Thursday, February 16th, 2006

Thoughts on the Ajax Toolkit Spectrum from a Microsoft-ie

Category: Editorial, JavaScript, Toolkit

Harry Pierson of Microsoft has replied to the other Dion’s Ajax spectrum with his own thoughts.

With respect to AJAX toolkits, the question becomes just how easy will these lightweight toolkits compose? Because while Dion describes Google Maps as “a simple JavaScript include”, that’s just the technicalities, it doesn’t begin to deal with the semantics. For example, Dojo has Dictionary object, prototype has a Hash object. Dojo extends the Javascript Array, so does prototype. Both libraries wrap the XmlHttpRequest object. In each of these cases, it appears to me that the library authors have focused on the technicalities, but not thought about the semantics. These implementations are all semantically similar, but incompatible. So I don’t buy that these lightweight toolkits will compose well. What do I do if I’m using prototype but want the rich text editor in Dojo?

The network effect that Dion doesn’t consider is the component ecosystem phenomenon that Microsoft has a ton of experience with. Old school VB, COM/ActiveX and .NET have all had large ecosystems of components and controls evolve that extend the functionality of the baseline development platform. There’s no reason to believe that won’t happen with Atlas. I think it’s wrong to describe Atlas as a monolith or self-contained or enclosing. It’s an extensible baseline platform – i.e. the baseline functionality is set down once at the development platform and the ecosystem can extend it from there. Sure, overlapping extensions happen (how many rich text editor components are there for ASP.NET?) but at least they all have basic compatibility.

What do you think? Are you looking for the Atlas experience, or the Dojo/Prototype experience?

We also see a lot of frameworks building on top of Dojo/Prototype, which can give you the best of both worlds.

Posted by Dion Almaer at 9:06 am

3.7 rating from 21 votes


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I think Pierson has spent too much time with languages such as Java and C#, which are not nearly so dynamic as Javascript. Javascript developers who embrace duck-typing aren’t really going to care that much if they’re talking to a Hash or a Dictionary as long as the public API is the same. In fact, if it isn’t, the developer can always paper it over as convenient: (Dictionary.prototype.someHashMethod = Hash.prototype.someMethod)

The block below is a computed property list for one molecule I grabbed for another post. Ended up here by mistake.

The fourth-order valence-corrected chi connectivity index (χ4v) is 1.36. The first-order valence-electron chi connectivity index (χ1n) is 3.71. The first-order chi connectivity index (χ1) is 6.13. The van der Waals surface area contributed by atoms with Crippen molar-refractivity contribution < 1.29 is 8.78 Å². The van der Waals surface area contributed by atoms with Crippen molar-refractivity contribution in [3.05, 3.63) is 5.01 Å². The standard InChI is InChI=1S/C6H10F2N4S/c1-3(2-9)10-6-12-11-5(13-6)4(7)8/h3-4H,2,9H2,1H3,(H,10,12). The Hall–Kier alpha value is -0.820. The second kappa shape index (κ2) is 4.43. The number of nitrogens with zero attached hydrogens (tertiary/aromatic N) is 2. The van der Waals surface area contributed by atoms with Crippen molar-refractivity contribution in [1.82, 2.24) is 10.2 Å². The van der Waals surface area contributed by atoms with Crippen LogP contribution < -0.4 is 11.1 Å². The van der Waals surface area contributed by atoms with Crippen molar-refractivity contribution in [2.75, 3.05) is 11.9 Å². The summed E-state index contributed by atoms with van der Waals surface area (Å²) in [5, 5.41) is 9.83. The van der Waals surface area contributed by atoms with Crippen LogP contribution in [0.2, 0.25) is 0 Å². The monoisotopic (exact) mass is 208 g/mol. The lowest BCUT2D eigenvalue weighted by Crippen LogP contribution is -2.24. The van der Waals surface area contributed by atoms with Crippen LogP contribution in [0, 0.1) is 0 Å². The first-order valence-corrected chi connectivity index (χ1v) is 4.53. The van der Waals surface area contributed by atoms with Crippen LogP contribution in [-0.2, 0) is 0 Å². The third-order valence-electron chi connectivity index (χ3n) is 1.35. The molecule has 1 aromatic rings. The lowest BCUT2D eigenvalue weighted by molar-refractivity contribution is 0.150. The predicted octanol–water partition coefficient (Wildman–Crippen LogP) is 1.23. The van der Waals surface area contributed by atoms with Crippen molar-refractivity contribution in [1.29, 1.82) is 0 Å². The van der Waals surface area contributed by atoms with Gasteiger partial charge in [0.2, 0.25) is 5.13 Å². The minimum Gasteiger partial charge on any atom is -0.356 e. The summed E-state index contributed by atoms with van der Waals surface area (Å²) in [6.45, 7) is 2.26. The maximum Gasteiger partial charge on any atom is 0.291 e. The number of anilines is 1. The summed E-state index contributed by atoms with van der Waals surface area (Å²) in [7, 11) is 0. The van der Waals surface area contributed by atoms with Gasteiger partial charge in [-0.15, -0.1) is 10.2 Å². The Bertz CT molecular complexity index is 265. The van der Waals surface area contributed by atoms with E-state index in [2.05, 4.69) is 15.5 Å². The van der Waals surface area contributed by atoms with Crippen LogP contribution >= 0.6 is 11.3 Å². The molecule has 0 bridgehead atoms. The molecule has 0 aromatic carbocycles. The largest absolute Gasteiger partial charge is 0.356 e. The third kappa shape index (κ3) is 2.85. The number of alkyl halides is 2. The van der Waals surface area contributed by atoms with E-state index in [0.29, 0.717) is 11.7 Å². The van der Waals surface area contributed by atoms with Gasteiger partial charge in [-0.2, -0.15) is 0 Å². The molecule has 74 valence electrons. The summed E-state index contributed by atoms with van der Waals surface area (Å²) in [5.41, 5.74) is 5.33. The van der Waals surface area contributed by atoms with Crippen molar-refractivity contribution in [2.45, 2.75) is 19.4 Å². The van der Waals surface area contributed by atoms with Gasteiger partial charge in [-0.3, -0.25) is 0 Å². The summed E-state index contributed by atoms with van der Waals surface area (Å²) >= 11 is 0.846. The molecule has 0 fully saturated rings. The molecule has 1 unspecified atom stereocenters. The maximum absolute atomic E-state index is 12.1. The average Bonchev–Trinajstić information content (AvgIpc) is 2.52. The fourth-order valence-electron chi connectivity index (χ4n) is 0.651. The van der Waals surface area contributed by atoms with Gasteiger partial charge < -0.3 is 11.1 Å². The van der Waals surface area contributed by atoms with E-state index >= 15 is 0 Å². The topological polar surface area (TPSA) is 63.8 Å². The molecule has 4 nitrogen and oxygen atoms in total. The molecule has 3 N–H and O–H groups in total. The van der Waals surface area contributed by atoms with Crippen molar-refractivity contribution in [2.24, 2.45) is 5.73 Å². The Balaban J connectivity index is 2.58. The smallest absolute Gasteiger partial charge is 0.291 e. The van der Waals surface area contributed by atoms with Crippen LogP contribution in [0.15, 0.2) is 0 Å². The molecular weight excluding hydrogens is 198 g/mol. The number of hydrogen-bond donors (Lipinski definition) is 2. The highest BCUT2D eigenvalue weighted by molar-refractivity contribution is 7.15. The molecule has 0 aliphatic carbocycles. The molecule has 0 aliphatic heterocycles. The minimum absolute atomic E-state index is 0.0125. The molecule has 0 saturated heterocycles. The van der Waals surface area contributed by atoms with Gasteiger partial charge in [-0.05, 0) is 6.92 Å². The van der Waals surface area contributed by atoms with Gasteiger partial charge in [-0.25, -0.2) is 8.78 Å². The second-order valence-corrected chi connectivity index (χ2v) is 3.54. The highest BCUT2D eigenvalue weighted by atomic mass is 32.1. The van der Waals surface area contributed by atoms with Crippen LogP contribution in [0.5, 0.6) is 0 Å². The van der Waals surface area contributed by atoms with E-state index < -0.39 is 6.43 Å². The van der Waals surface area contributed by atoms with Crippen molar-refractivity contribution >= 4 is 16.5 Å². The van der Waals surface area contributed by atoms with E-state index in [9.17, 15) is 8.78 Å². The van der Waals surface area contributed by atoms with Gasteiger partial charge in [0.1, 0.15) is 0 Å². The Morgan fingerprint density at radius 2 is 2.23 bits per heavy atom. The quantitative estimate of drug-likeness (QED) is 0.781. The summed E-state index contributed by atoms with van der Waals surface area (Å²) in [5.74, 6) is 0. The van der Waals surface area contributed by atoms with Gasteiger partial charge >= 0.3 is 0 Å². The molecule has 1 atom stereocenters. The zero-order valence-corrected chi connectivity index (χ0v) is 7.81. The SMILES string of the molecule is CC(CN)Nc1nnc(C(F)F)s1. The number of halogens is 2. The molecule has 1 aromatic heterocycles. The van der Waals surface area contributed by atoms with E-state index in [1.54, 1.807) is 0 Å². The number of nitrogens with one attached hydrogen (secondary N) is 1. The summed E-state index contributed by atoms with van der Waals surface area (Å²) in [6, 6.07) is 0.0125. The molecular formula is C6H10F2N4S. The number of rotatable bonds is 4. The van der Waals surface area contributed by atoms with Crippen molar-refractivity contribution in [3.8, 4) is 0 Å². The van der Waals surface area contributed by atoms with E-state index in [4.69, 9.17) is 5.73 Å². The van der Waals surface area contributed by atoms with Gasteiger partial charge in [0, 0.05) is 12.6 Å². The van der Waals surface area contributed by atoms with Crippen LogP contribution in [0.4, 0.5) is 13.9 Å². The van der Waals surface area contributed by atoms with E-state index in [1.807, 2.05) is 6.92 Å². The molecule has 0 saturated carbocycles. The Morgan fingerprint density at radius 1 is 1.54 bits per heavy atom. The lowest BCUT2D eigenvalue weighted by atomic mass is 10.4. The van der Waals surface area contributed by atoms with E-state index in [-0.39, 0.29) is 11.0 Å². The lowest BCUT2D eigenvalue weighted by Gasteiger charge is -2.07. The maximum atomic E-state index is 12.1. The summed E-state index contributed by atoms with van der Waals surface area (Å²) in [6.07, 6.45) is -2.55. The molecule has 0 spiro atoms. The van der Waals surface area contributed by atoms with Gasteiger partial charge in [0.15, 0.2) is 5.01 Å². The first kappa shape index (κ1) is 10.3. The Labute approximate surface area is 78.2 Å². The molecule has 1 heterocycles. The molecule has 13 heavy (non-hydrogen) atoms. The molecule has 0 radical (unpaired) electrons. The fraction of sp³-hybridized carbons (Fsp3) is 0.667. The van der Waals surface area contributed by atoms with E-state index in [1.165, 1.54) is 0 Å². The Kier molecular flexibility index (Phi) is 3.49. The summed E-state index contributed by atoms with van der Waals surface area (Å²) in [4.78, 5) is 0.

Microsoft’s Java widget library gained very little traction back in the day for the same reasons that I don’t expect to see Atlas deployed too far from .NET backends.

Comment by Gavin Doughtie — February 16, 2006

Actually, neither experience sounds good. It is my experience that buying too much into a framework is dangerous and limiting, and runs the risk of developing to fit the framework rather than developing your application.

Ask yourself always, if something better comes along, how long will it take to wrap existing calls and use something else.

IMHO it is better to pick and choose functions from various libraries and roll your own javascript solution. In a way you’ll end up doing this kind of stuff anyway at the last minute to optimize your bandwidth!

For example, I like to snag $() from Prototype, but use some of MochiKit for other stuff, roll my own event triggers, add a bit of this, a bit of that from various howtos and whatnot. As magical as AJAX sounds to some, its still just Javascript, not some kind of Enterprise Architecture!

Think about it… did Google wait around to buy into a framework?

Comment by casey — February 16, 2006

Why would Mr. Pierson expect that diverse toolkits developed by different groups would compose? By definition, things built on top of Atlas will compose well with Atlas, just like things built on top of prototype (ie, scriptaculous) will compose well with prototype. Seems like a silly point.

Diverse toolkits *could* compose if we all agreed on a semantic standard. The starting point for that effort would seem to be in the future, after these frameworks compete for a while and we see what shakes out.

Comment by Bob Lyons — February 16, 2006

From where I stand dojo is just as extensible as Atlas. Both serve as platforms only after you have bought into their semantics. I’m missing how Atlas does this any better… Anyone care to clarify?

Comment by Edward Ho — February 16, 2006

I would like to correct what *sounds* like a misstatement. He asserts that “Dojo extends the Javascript Array” to which I say “bullshit”. We provide a *separate class* that explicitly avoids extension of the root object prototype. That’s the road to hell. Dojo won’t go there.
As for the “comprehensiveness” of Dojo vs. Atlas, I’m not sure his jab deserves a response, although I do invite him to peruse our source tree a bit more.


Comment by Alex Russell — February 16, 2006

they (MS) should work on their crapy browser first, then start commenting on other’s work.

Comment by doru — February 17, 2006

How typical of M$ to be talking about open standards. This company has been trying to kill open standards for as long as I can remember.

Comment by Gerhard Zielinski — February 17, 2006

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